Improving profitability during tough times

Multi-concept operator says restaurants can take steps to succeed*

As inflation, supply chain issues, and labor shortages continue, restaurant operators might find that these challenging times can inspire innovation. By developing new menu items, partnering with vendors, and looking for efficiencies, food service establishments can do more than just survive in the current environment. They can improve profitability while also offering guests a high-quality experience.

Rising costs are on everyone’s mind these days. “The reality is that inflation has eroded a significant portion of the wage increases that were gained post-pandemic,” says Matías Pesce, CEO of Miami-based V&E Restaurant Group. “We do our best to be in touch with consumer behavior adjustments.”

Menu engineering

One adaptation is that consumers still want to dine out, but now they are looking for value. For V&E Restaurant Group, which owns and operates 20 restaurants and 1 hotel in Miami and Las Vegas, that presented an opportunity to develop new menu items that offer a quality-oriented experience at an affordable price.

At Mercato Della Pescheria, the $24 Lunch Special is a three-course meal that includes selections among all-time favorites such as Salmon Tartar, Jumbo Shrimp Scampi, Italian Pork and Beef Meatballs, and Fresh Florida Key Lime Pie for dessert. The Italian seafood concept sells over 30 of these specials daily.

At Marabu, recent introductions include the $18 Cuban Bowls, served with white rice, black beans and sweet plantains with Roasted Chicken, Ropa Vieja or Lechon Asado. The Coal-Fired Cuban Cuisine concept sells about 40 of these a day.

Pesce says these innovative menu items had strong sales because they feature on-trend ingredients, and answer consumer demands. “We must be responsive in our offerings to match affordability, taste, proper portion, and be disciplined with our costs to make it work for everyone,” he says.

Offsetting increased costs

The challenge is that costs have been rising lately. One solution has been to reduce the complexity of core menu items. Having everybody on board, from kitchen staff to food vendors, is crucial. V&E’s corporate chefs can rapidly react to ingredient shortages without impacting the quality of the menu and offerings.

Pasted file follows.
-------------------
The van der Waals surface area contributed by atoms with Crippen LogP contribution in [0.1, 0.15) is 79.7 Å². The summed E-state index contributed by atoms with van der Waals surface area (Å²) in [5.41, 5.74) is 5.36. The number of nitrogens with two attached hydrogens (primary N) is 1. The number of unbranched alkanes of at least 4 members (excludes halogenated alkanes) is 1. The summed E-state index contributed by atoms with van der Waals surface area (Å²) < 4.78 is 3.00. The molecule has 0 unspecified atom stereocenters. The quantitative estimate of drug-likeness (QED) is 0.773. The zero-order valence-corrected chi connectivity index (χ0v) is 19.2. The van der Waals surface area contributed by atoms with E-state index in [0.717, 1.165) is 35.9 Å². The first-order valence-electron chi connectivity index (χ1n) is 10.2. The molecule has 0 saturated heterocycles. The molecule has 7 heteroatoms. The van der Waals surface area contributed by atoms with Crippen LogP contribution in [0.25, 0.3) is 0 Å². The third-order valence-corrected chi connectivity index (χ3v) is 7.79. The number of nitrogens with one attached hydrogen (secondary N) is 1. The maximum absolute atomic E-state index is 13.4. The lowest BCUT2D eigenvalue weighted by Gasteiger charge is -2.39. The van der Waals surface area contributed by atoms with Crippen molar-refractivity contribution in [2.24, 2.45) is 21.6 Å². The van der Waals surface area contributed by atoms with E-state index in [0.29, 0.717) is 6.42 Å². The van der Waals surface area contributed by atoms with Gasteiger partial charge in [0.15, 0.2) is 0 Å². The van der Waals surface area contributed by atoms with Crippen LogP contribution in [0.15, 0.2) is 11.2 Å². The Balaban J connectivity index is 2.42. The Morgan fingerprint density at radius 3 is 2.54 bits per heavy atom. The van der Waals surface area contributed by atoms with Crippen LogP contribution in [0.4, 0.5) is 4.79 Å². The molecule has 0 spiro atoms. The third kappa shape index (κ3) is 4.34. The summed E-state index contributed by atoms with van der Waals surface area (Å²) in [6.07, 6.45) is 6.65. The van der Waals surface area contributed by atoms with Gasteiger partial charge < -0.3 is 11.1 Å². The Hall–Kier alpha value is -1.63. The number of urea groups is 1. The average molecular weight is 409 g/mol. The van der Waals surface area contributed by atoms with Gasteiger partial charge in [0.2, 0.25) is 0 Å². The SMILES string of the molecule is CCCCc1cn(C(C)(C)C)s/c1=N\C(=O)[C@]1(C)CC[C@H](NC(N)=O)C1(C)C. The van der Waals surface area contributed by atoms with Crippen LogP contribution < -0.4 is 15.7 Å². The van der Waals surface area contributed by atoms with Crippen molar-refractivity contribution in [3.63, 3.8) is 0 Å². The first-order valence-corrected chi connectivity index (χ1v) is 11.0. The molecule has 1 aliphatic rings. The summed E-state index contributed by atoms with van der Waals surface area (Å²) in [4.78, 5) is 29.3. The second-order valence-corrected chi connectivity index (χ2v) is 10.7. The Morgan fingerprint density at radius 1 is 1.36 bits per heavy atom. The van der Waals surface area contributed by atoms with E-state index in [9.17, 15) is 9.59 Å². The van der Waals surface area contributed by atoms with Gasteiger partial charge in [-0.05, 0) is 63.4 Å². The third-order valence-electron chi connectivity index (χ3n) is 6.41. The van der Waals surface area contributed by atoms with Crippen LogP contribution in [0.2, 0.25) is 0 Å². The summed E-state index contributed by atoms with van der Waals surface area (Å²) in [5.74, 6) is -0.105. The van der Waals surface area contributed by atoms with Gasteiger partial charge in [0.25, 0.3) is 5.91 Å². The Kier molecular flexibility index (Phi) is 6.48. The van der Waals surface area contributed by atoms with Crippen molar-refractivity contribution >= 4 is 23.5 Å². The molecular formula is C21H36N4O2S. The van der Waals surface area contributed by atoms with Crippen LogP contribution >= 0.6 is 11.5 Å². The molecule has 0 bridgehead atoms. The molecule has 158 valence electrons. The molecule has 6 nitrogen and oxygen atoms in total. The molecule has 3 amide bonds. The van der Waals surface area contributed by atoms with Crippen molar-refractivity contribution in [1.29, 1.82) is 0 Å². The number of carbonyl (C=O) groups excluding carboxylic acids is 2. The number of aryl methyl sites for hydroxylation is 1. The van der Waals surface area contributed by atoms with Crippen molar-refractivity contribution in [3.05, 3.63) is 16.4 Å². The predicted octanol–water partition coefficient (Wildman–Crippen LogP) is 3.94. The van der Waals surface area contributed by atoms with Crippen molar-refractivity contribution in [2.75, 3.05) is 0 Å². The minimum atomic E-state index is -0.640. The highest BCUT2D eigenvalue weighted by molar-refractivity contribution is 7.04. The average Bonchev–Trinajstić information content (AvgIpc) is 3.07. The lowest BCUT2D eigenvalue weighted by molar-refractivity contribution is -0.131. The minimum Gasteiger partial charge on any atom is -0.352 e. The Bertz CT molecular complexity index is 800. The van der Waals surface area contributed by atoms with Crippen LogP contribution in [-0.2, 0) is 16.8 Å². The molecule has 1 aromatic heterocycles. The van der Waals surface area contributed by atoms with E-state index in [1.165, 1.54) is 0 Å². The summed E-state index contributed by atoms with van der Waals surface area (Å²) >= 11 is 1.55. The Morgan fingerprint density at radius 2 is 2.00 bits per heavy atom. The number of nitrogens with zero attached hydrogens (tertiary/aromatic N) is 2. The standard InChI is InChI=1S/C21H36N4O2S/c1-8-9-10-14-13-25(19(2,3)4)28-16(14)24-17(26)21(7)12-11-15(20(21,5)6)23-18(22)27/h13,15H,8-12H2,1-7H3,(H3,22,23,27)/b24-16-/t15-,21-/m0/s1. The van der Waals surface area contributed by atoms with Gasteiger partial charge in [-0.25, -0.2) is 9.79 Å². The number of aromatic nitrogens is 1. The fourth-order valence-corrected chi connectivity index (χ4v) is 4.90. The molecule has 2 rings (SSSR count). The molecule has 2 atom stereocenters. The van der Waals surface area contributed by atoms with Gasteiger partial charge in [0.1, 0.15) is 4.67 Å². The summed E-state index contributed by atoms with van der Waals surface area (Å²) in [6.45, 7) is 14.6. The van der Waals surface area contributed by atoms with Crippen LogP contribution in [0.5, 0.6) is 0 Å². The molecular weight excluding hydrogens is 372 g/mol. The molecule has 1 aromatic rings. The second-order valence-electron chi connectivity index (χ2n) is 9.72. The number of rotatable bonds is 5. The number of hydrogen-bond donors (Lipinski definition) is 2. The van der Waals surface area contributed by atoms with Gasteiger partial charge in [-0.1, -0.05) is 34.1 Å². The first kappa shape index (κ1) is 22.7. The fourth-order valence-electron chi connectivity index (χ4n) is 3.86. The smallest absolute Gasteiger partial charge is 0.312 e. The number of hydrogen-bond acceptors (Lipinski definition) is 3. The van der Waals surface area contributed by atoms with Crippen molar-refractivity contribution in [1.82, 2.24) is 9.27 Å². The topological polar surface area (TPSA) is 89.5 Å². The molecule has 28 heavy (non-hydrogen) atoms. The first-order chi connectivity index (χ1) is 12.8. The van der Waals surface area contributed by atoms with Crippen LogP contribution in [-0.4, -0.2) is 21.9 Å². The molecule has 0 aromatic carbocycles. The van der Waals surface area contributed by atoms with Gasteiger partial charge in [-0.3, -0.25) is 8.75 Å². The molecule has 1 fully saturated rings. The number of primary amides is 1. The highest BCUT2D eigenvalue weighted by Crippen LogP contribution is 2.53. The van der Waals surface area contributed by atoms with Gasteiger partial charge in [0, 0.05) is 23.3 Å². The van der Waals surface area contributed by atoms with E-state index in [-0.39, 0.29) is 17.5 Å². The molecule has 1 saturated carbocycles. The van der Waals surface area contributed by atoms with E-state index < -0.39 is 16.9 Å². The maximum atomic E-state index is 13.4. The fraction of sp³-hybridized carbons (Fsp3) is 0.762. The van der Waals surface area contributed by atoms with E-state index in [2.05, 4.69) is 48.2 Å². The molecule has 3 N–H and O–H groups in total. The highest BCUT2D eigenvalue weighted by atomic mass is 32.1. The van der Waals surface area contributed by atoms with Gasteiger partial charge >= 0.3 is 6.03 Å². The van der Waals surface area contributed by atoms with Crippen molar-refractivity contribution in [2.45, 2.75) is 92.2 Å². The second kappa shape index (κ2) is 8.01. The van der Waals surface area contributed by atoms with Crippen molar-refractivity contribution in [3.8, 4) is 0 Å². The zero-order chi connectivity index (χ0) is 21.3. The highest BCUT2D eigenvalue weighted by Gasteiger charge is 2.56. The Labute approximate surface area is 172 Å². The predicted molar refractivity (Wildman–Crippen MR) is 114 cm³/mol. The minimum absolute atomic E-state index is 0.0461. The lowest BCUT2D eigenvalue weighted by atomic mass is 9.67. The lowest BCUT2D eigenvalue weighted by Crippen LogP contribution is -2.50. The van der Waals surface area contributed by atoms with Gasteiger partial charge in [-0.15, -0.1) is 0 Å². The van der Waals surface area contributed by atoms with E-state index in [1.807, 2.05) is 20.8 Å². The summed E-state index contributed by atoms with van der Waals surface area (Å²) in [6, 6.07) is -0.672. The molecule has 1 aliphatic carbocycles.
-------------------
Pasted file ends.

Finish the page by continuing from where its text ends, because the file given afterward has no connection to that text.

The purchasing area also plays an important role. The culinary team works closely with suppliers to find solutions for day-to-day operations. “Partnerships with key vendors have been instrumental,” Pesce says.

Supply chain constraints have posed a big challenge in foodservice post-pandemic. Sometimes ingredient substitutions have higher price points, and the establishment must battle higher-than-expected costs. The options are limited as the culinary team does not want to sacrifice flavor for value.

To overcome this challenge, V&E Restaurant Group partners with vendors to identify three pre-determined substitutes that are approved by the culinary team. For large distributors, the group developed a list of Top 86 items—with the 86 referring to the food service term for “unavailable”—and performs a weekly analysis that helps the team anticipate shortages and immediate substitutions.

Cutting costs, raising prices

Cutting costs is an ongoing, week-to-week challenge for V&E Restaurant Group and for the industry. The team monitors activity every week to ensure vendors are delivering on their promises, and compares vendor prices for the best deal that does not compromise quality and yield. The group leverages its size to the best extent possible, and seeks continuous improvements using technology both at the corporate office and restaurant locations.

“It has been said, a restaurant can die of a thousand cuts,” says Albert Llodra, CFO of V&E Restaurant Group. “We don’t get tired of reviewing those thousand ways to get cut.”

As ingredient prices continue to rise, cutting costs is not enough to improve profitability. Commodity prices have increased 14% to 15% and wages increased around 5%, so the restaurants are forced to pass along some of those costs by raising prices once each year, or more if there are drastic increases.

After an increase in menu prices, the restaurants monitor traffic counts to understand the impact on guests. Fortunately, the restaurants are located primarily in tourist locations. “That helps us to an extent as consumers are prepared to spend more when traveling,” Pesce says. “We don’t take that for granted.”

One of the keys to success at V&E Restaurant Group is to be mindful of guests and their expectations, and to offer menu items that match the concept and are trendy and innovative. “We anticipate the customer needs, understand our guest personas and the reason why they visit,” Pesce says. “We provide them with a memorable experience and not only food.”